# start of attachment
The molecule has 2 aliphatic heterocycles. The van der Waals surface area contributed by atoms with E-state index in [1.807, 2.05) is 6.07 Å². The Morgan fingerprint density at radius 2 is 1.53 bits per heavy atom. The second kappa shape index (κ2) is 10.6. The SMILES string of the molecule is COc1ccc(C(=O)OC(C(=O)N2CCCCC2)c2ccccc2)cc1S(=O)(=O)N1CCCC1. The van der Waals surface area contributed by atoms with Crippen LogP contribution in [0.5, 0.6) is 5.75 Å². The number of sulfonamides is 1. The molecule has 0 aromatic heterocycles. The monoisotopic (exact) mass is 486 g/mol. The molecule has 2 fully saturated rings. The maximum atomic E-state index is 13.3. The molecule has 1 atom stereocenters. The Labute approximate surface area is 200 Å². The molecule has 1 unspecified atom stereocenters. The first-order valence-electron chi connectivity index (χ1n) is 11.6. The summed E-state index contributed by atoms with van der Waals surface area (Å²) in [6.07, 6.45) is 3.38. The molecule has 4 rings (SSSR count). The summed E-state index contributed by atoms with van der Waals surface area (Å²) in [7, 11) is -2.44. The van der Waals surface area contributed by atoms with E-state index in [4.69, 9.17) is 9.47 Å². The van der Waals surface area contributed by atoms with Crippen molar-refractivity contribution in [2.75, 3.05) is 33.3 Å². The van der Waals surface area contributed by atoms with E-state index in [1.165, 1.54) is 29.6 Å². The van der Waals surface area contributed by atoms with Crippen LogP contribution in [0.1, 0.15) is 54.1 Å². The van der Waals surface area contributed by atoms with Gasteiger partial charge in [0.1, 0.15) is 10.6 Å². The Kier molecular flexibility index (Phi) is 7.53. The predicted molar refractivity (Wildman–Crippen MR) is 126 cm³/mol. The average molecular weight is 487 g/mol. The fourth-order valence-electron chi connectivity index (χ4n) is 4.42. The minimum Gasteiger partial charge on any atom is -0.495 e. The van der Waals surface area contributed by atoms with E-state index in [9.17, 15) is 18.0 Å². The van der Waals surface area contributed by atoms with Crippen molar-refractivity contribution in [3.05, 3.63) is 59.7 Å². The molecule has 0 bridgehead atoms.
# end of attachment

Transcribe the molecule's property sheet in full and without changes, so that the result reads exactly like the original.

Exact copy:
The molecule has 2 aliphatic heterocycles. The van der Waals surface area contributed by atoms with E-state index in [1.807, 2.05) is 6.07 Å². The Morgan fingerprint density at radius 2 is 1.53 bits per heavy atom. The second kappa shape index (κ2) is 10.6. The SMILES string of the molecule is COc1ccc(C(=O)OC(C(=O)N2CCCCC2)c2ccccc2)cc1S(=O)(=O)N1CCCC1. The van der Waals surface area contributed by atoms with Crippen LogP contribution in [0.5, 0.6) is 5.75 Å². The number of sulfonamides is 1. The molecule has 0 aromatic heterocycles. The monoisotopic (exact) mass is 486 g/mol. The molecule has 2 fully saturated rings. The maximum atomic E-state index is 13.3. The molecule has 1 atom stereocenters. The Labute approximate surface area is 200 Å². The molecule has 1 unspecified atom stereocenters. The first-order valence-electron chi connectivity index (χ1n) is 11.6. The summed E-state index contributed by atoms with van der Waals surface area (Å²) in [6.07, 6.45) is 3.38. The molecule has 4 rings (SSSR count). The summed E-state index contributed by atoms with van der Waals surface area (Å²) in [7, 11) is -2.44. The van der Waals surface area contributed by atoms with E-state index in [4.69, 9.17) is 9.47 Å². The van der Waals surface area contributed by atoms with Crippen molar-refractivity contribution in [2.75, 3.05) is 33.3 Å². The van der Waals surface area contributed by atoms with E-state index in [1.165, 1.54) is 29.6 Å². The van der Waals surface area contributed by atoms with Crippen LogP contribution in [0.1, 0.15) is 54.1 Å². The van der Waals surface area contributed by atoms with Gasteiger partial charge in [0.1, 0.15) is 10.6 Å². The Kier molecular flexibility index (Phi) is 7.53. The predicted molar refractivity (Wildman–Crippen MR) is 126 cm³/mol. The average molecular weight is 487 g/mol. The fourth-order valence-electron chi connectivity index (χ4n) is 4.42. The minimum Gasteiger partial charge on any atom is -0.495 e. The van der Waals surface area contributed by atoms with E-state index in [9.17, 15) is 18.0 Å². The van der Waals surface area contributed by atoms with Crippen molar-refractivity contribution in [3.05, 3.63) is 59.7 Å². The molecule has 0 bridgehead atoms.